Can Apple Avoid The Fate Of Most Dividend Stocks? (BusinessWeek)
Dividends are often associated with companies that have matured past a rapid-growth phase and get more mileage from returning cash to shareholders than using it to generate innovative products, Microsoft is a perfect example. Apple CEO Tim Cook is betting that his company can keep cranking out best- selling gadgets even while paying a dividend, avoiding the fate of peers that return money to investors yet grow more slowly. He believes the company will continue to thrive by expanding abroad, adding new business users and adding new customers for its line of Mac computers. “We don’t see a ceiling” for the company’s growth prospects.

Apple Sells 3 Million iPads In Less Than 4 Days (Business Insider)
Apple decided to release iPad sales numbers after all. On Monday the company said it sold over 3 million iPads since it launched last Friday (less than 4 days). This is bigger than the biggest analyst estimate out there. While there’s no year-over-year comparison, for some context, it sold over 4 million iPhone 4Ss on opening weekend. Considering the iPhone is a much bigger product overall for Apple, this is a good sign for the new iPad.

Tablet Sales To ‘Measurably Exceed’ PCs (AppleInsider)
The launch of the new iPad shows sales of Apple’s tablet are ramping at an accelerated rate of 156% year-over-year, putting them in a position to become “measurably larger” than the PC market as a whole. Analyst Gene Munster with Piper Jaffray sees Apple retaining a majority share of the tablet market through at least the next three years. He estimates iPad sales will grow to 176 million units in calendar 2015, as the tablet market marches toward eclipsing PC sales. “We believe the unprecedented ramp of the iPad over the past year is evidence that the tablet market will be measurably larger than the PC market.”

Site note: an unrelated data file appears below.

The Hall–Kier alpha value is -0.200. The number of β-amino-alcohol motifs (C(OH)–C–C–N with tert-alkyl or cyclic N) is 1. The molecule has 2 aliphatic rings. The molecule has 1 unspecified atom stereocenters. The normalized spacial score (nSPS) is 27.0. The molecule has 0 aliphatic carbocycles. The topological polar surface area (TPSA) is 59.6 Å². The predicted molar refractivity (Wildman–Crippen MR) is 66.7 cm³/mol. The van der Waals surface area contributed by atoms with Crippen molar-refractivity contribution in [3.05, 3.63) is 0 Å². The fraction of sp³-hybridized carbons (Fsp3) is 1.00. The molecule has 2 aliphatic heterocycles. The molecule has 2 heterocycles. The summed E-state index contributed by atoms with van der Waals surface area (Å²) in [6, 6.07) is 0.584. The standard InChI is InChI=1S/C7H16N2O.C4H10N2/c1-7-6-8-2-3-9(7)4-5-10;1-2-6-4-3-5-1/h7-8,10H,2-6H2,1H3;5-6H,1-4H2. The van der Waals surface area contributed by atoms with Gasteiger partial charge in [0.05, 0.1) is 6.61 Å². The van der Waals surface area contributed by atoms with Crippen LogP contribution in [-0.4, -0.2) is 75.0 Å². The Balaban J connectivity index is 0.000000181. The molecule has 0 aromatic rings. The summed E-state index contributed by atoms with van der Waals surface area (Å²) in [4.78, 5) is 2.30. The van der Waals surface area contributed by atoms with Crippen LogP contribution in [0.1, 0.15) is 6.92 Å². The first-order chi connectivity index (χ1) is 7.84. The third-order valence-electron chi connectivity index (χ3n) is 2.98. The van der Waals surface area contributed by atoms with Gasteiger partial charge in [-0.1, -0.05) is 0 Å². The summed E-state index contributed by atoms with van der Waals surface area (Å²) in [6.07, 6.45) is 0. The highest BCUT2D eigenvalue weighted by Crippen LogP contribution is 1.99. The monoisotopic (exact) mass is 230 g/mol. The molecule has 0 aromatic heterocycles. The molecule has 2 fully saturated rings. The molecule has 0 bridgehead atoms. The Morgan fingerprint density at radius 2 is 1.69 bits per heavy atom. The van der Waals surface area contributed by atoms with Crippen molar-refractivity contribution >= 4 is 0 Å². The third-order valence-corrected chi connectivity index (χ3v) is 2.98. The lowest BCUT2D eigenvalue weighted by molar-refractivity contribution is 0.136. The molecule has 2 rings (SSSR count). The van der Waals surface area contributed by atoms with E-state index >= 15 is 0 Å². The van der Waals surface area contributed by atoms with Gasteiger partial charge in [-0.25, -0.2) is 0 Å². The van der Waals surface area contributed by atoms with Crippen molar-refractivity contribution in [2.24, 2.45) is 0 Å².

Wi-Fi Preferred Tablets Could Be Another Reason For The iPad’s Lead (Electronista)
A new study from Chetan Sharma has pointed to a very strong bias towards Wi-Fi tablets in the U.S., which could explain Apple’s lead in the market. About 90% of American tablets were Wi-Fi models. A direct explanation wasn’t given for why Wi-Fi was the top choice, although price is likely the driving factor. The split would help explain the iPad’s continued lead despite a large number of Android tablets that theoretically had an early edge with 4G. Many Android tablets in the U.S. are either sold primarily or exclusively with a cellular connection, often at a large premium.

Apple Stock Returns Nearly 5,000% Since 2002 (Bloomberg)
Apple didn’t need the biggest price swings to post the best gain in the Standard & Poor’s 500 Index over the last decade. The company’s top return of 4,738% since 2002 is double the index’s next-highest gain after adjusting for volatility. Daily changes in Apple ranked 216th out of the 500 equities in the benchmark measure for U.S. equities. Apple trades at ~17x times trailing earnings which is 6.2% higher than the multiple for technology companies in the S&P 500 and 57% below the company’s 10- year average valuation of 40.